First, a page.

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Musings of a (former?) radical

January 5, 2011

I’m preparing my syllabus for a Master’s level class that I am teaching on international development.  For some reason I’m feeling in a very theoretical, and particularly Marxist, mood which showed in the readings that I picked for the class.

Anyway, I was going through books that I read in college (mad props to Bruce and Shampa!) that had a huge impact on me and I came across Ngugi wa Thiong’o’s Decolonizing the Mind.  Wow!

I remember reading his words as a young Diasporic African coming into my own sense of political self.  I added excerpts from his book to the signature line of my email and soaked in his words with a purposeful intensity.

I stopped going by Carolyne (yep, thats my former name!) and went back to Wanjiru.  I wore a necklace that spelled out my name to help out those around me.  I was THAT kid in college.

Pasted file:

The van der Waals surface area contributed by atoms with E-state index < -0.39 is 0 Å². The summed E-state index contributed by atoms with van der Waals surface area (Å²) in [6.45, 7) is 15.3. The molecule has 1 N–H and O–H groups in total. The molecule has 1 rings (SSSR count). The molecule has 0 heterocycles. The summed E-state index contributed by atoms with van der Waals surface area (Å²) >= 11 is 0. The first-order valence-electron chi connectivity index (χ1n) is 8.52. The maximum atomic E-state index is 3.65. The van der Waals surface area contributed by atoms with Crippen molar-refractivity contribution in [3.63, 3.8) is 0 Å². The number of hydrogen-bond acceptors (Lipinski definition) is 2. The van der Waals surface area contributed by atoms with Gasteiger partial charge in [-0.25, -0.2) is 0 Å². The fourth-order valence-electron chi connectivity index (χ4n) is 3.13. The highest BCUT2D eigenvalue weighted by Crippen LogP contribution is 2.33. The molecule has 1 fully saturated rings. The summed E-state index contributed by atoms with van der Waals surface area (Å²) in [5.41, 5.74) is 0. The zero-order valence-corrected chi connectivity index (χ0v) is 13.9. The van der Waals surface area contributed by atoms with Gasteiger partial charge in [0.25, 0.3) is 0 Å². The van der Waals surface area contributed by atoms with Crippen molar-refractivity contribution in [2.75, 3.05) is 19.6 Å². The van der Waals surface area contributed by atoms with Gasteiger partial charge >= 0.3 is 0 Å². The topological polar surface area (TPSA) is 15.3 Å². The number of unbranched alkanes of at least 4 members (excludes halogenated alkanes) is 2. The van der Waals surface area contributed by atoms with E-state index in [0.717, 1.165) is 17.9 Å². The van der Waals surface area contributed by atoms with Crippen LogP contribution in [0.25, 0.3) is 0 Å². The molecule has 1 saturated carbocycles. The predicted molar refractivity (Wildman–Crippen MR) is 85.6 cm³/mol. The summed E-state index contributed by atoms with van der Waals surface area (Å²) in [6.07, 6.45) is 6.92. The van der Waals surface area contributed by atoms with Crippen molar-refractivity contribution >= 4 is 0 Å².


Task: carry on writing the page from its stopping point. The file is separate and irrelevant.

Reading his words these many years later (9 precisely) still gave me goosebumps.  They made me wonder about that young radical I was and where she went.

I fear that graduate school and the Ph.D. in Political Science disciplined the radical clarity out of her.   For those seven years it stopped being about a belief in black and white, clear-cut social justice and had to become about surviving and living though the hardest thing I’ve ever done.  For me, grad school was about trying to be a round peg in a square hole and the scars linger.